Sadly, greet in both senses, in common with girn, tends to manifest itself during family holiday travel. You just have to grin and bear it.

Betty Kirkpatrick is the former editor of several classic reference books, including Chambers Twentieth Century Dictionary and Roget’s Thesaurus. She is also the author of several smaller language reference books, including The Usual Suspects and Other Clichés published by Bloomsbury, and a series of Scots titles, including Scottish Words and Phrases, Scottish Quotations, and Great Scots, published by Crombie Jardine.

By Betty Kirkpatrick

Holding handsI was reading an article about the rights of cohabitees the other day and could not help thinking what a clumsy, clinical and unattractive word cohabitee is. Not so the Scots word bidie-in which means much the same as cohabitee.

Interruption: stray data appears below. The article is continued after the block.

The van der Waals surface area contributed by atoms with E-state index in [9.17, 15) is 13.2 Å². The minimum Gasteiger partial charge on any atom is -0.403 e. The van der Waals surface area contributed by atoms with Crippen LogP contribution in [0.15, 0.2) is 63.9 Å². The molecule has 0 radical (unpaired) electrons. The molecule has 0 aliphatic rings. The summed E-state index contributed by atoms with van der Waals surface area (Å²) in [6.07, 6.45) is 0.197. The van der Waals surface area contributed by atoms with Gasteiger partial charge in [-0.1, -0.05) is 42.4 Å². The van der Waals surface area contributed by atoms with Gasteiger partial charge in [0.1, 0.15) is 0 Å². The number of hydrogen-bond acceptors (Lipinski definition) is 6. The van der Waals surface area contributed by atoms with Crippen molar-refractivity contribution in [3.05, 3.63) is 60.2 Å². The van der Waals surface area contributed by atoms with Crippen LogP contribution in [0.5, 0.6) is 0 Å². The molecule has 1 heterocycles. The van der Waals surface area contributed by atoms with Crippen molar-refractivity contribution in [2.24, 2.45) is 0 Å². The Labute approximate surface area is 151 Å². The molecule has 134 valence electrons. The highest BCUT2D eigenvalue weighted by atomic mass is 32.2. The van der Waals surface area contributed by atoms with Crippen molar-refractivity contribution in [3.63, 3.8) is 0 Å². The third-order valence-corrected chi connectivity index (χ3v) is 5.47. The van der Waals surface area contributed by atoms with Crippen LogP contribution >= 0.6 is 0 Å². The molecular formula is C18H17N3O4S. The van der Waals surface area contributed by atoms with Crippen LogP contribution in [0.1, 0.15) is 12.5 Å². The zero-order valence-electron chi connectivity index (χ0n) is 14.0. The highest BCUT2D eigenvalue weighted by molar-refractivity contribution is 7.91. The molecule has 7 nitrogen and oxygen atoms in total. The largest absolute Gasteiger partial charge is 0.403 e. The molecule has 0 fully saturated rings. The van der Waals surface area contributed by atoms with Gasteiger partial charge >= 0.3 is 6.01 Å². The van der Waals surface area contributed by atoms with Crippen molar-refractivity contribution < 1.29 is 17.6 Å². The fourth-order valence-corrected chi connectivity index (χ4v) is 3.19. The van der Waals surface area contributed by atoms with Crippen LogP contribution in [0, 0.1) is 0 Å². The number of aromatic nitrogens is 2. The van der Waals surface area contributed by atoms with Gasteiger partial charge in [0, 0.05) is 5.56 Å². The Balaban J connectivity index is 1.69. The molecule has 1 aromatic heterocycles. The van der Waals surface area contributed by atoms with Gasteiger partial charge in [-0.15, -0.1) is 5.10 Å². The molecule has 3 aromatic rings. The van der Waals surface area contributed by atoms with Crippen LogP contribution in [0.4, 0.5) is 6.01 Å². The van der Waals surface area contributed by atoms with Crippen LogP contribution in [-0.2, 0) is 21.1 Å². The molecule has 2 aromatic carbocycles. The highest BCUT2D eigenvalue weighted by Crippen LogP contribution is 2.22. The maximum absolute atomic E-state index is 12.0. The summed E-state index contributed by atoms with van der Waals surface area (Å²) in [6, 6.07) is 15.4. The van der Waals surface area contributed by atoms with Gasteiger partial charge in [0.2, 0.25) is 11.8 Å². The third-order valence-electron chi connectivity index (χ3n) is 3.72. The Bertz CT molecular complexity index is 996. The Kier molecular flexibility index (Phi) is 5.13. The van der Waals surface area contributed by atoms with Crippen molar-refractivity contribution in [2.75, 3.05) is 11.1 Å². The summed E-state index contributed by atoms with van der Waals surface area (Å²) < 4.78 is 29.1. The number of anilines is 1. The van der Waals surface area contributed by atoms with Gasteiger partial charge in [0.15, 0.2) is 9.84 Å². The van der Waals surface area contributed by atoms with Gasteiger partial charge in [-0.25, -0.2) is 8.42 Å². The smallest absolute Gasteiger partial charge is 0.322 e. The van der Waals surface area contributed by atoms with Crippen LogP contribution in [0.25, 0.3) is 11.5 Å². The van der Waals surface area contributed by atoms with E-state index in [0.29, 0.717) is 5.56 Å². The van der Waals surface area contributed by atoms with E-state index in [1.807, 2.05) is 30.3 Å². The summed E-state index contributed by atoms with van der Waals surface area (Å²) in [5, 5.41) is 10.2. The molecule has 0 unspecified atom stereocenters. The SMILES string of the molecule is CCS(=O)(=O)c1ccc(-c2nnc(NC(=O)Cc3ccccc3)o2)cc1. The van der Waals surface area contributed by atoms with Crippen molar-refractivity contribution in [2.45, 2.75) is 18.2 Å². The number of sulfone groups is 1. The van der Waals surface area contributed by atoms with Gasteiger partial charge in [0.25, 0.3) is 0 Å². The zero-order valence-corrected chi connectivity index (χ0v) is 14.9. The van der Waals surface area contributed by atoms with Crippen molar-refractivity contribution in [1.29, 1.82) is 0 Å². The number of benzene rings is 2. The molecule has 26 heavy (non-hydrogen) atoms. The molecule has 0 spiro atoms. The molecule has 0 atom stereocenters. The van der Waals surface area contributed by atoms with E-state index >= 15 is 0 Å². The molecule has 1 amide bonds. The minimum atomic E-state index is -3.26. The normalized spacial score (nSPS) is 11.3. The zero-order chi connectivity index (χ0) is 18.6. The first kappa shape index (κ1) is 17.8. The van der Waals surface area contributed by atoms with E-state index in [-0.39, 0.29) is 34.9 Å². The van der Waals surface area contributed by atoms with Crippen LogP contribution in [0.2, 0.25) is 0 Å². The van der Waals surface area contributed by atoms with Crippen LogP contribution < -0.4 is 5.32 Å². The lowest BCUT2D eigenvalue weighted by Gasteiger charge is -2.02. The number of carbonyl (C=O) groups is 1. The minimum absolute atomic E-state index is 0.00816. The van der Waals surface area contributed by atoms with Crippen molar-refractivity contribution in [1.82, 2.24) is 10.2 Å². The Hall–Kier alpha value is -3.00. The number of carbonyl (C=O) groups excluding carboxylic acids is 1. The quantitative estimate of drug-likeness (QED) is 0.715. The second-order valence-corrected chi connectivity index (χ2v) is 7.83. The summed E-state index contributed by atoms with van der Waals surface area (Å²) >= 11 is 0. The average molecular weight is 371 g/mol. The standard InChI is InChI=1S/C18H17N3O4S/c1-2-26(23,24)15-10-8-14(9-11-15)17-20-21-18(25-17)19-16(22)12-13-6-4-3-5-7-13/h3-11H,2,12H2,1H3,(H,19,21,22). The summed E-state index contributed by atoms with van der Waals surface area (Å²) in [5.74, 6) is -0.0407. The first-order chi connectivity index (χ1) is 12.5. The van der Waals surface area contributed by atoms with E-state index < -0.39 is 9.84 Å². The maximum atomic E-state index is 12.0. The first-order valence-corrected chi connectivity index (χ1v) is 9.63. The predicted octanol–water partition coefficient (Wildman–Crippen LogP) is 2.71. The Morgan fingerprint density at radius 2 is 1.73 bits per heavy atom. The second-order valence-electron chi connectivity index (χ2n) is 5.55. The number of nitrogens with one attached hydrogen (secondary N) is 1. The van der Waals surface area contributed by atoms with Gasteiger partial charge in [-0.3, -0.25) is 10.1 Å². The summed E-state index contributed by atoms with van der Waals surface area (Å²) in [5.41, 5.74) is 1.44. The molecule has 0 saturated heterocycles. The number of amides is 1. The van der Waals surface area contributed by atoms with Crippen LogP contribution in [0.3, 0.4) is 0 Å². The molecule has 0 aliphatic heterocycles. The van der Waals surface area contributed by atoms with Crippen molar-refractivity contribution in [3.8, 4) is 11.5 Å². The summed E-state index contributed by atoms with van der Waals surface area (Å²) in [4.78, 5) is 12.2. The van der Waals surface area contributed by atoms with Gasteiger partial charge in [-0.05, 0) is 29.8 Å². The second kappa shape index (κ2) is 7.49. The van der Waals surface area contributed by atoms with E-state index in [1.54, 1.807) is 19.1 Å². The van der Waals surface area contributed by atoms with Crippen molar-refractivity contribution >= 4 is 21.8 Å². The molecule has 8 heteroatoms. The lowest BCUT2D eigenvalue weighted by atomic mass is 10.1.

What is a cohabitee or a bidie-in? They both refer to someone who is living with someone in a sexual relationship but who is not married to that person.

Bidie-in comes from the north-east of Scotland and was more or less restricted to that area for a long time, but things changed in the late 1970s and early 1980s. Bidie-in unexpectedly gained a degree of prominence not only in Scotland, but also in the rest of Britain.

At that time more and more people were choosing to live together, rather than get married. Some language experts became obsessed with finding a word to describe the person with whom someone was living in an unmarried state.